When high definition televisions first hit the market, in the early 2000’s I sold them. This was before flat screens, before blu-ray, and really the only HD content that you could get was through a satellite provider. Oh how things have changed, and very rapidly. When I sold those tv’s the technology of TV hadn’t really changed since they decided to throw color into the signal. In the last 10 years a lot has changed, we’ve changed standards in what a tv looks like, they are now rectangles rather than squares. The resolution your TV displays is significantly greater than the predecessors, and we have so many more ways to receive content.
Lets look a little closer at the resolution changes made in the last decade. One thing to note is that Digital Television isn’t necessarily HD, HD has to do with resolution where as Digital has to do with the way the signal is delivered. Those old square tv were a standard resolution of 720×480 and the image was interlaced, meaning the video is broken into two fields and the delivered to your tv. When stations started moving to HD in the early 2000’s they were forced to make a decision. Would the choose a standard of 1080i or 720p, both formats had obvious advantages and disadvantages. 720p was a smaller resolution 1280×720 but was a progressive format which allowed them to draw the image on the screen all at once. Where 1080i was larger resolution 1920×1080 but it still used the older interlaced method, interlacing is more noticeable in sports and other shows with a lot of movement. The major broadcasters were split ABC and Fox chose to go with 720p where CBS and NBC chose to go with 1080i.
TV and film were very separated during this time TV had moved almost entirely to a digital form factor, while movies were still being shot on film, a format more suitable for the big screen. As new technology was developed in the recent years other formats have shaken out. Camera manufactures worked hard to be able to capture what is today’s standard of HD 1080p, while other manufactures pushed the envelope to create even more resolution. RED with the release of the RED one in 2007 was the 1st digital camera that movie makers could actually create an image of the same quality of film. The RED one shot at 4k.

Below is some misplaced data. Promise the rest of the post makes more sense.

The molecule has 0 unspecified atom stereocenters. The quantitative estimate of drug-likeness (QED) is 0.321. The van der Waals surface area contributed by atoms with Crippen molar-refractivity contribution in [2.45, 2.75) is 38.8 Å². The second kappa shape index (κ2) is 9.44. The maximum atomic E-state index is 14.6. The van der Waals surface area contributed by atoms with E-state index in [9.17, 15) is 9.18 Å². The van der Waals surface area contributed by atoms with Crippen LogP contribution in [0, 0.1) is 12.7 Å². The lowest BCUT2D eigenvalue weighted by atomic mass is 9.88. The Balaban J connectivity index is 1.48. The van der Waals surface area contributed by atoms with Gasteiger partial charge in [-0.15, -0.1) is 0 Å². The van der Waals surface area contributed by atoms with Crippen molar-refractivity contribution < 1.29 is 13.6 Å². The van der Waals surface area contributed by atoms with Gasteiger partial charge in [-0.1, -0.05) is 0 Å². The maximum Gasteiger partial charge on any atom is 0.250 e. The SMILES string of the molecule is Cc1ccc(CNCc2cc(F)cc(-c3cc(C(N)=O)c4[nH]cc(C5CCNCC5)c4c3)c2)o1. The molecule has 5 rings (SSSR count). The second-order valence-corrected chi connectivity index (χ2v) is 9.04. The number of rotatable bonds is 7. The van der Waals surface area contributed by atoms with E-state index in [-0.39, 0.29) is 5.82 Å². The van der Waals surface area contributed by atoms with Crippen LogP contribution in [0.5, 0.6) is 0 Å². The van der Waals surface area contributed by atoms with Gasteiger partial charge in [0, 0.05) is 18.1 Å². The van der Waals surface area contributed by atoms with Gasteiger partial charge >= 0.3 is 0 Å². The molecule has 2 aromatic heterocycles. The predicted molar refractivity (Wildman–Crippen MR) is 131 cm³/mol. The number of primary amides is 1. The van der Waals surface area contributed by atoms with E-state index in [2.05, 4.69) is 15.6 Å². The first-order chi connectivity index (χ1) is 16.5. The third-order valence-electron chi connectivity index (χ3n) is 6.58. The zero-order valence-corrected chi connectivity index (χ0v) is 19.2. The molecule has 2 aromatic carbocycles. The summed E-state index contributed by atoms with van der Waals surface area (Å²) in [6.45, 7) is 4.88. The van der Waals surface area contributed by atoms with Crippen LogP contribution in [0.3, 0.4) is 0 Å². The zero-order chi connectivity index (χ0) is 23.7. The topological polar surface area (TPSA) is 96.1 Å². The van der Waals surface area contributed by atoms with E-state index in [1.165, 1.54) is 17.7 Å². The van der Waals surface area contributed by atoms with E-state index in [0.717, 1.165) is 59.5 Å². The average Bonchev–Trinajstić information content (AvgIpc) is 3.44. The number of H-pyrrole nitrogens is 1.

There are many other options out there to shoot in 4k in this day and age, and although you probably won’t see CSI broadcast on CBS in 4k anytime in the near future, there are many places that are already distributing 4k video to your tv, places like Netflix and Youtube are already letting you watch 4k if you have a way of viewing it. Now lets be clear 4k is a film format and metaphor for broadcast it is refered to as UHD or Ultra High Definition, which as you can see isn’t quite 4,000 pixels high so it’s not truly 4k. But with nearly 50% of households having tv’s connected to the internet* in one way or another this is definitely the wave of the near future.
- Nearly every show, produced today is shot 16×9
- Local Broadcasters use a method called “Center Cutting” to make 16×9 video 4×3 for their “analog” signals, getting rid of about 1/3 of the total image
- 77% of homes have HDTV sets*
- 59% of all tvs are HDTVs*
- 31% of adults watch video on non-TV (Computers, mobile phones, tablets) devices daily and 58% weekly – up from 18% daily and 46% weekly just 2 years ago*
- 6k was announced by Camera manufacturer RED last year.